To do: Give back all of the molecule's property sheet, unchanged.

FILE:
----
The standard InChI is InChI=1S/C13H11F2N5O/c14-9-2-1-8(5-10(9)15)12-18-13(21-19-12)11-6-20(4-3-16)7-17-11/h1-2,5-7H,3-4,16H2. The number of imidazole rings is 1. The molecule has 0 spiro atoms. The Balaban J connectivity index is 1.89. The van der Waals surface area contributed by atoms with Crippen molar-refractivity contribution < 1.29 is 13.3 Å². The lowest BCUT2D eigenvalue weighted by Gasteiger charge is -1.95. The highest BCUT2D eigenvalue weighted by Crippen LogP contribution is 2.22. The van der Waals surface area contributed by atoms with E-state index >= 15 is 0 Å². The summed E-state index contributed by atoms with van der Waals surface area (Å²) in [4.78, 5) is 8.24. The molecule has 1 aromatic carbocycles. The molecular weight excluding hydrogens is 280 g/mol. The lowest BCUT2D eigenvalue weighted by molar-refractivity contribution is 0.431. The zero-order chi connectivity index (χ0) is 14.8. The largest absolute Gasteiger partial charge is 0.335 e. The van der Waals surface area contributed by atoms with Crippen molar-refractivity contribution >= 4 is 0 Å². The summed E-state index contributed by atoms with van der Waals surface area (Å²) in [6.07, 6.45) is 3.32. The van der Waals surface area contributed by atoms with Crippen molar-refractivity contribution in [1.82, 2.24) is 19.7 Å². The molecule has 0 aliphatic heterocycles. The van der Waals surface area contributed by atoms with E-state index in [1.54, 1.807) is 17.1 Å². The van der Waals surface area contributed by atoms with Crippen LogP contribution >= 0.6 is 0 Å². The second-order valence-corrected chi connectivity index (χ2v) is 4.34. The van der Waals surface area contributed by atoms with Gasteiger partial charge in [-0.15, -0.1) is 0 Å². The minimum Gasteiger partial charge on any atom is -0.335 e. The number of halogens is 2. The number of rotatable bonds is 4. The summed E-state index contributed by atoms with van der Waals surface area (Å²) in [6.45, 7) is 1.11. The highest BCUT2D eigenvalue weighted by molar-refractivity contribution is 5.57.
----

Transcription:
The standard InChI is InChI=1S/C13H11F2N5O/c14-9-2-1-8(5-10(9)15)12-18-13(21-19-12)11-6-20(4-3-16)7-17-11/h1-2,5-7H,3-4,16H2. The number of imidazole rings is 1. The molecule has 0 spiro atoms. The Balaban J connectivity index is 1.89. The van der Waals surface area contributed by atoms with Crippen molar-refractivity contribution < 1.29 is 13.3 Å². The lowest BCUT2D eigenvalue weighted by Gasteiger charge is -1.95. The highest BCUT2D eigenvalue weighted by Crippen LogP contribution is 2.22. The van der Waals surface area contributed by atoms with E-state index >= 15 is 0 Å². The summed E-state index contributed by atoms with van der Waals surface area (Å²) in [4.78, 5) is 8.24. The molecule has 1 aromatic carbocycles. The molecular weight excluding hydrogens is 280 g/mol. The lowest BCUT2D eigenvalue weighted by molar-refractivity contribution is 0.431. The zero-order chi connectivity index (χ0) is 14.8. The largest absolute Gasteiger partial charge is 0.335 e. The van der Waals surface area contributed by atoms with Crippen molar-refractivity contribution >= 4 is 0 Å². The summed E-state index contributed by atoms with van der Waals surface area (Å²) in [6.07, 6.45) is 3.32. The van der Waals surface area contributed by atoms with Crippen molar-refractivity contribution in [1.82, 2.24) is 19.7 Å². The molecule has 0 aliphatic heterocycles. The van der Waals surface area contributed by atoms with E-state index in [1.54, 1.807) is 17.1 Å². The van der Waals surface area contributed by atoms with Crippen LogP contribution >= 0.6 is 0 Å². The second-order valence-corrected chi connectivity index (χ2v) is 4.34. The van der Waals surface area contributed by atoms with Gasteiger partial charge in [-0.15, -0.1) is 0 Å². The minimum Gasteiger partial charge on any atom is -0.335 e. The number of halogens is 2. The number of rotatable bonds is 4. The summed E-state index contributed by atoms with van der Waals surface area (Å²) in [6.45, 7) is 1.11. The highest BCUT2D eigenvalue weighted by molar-refractivity contribution is 5.57.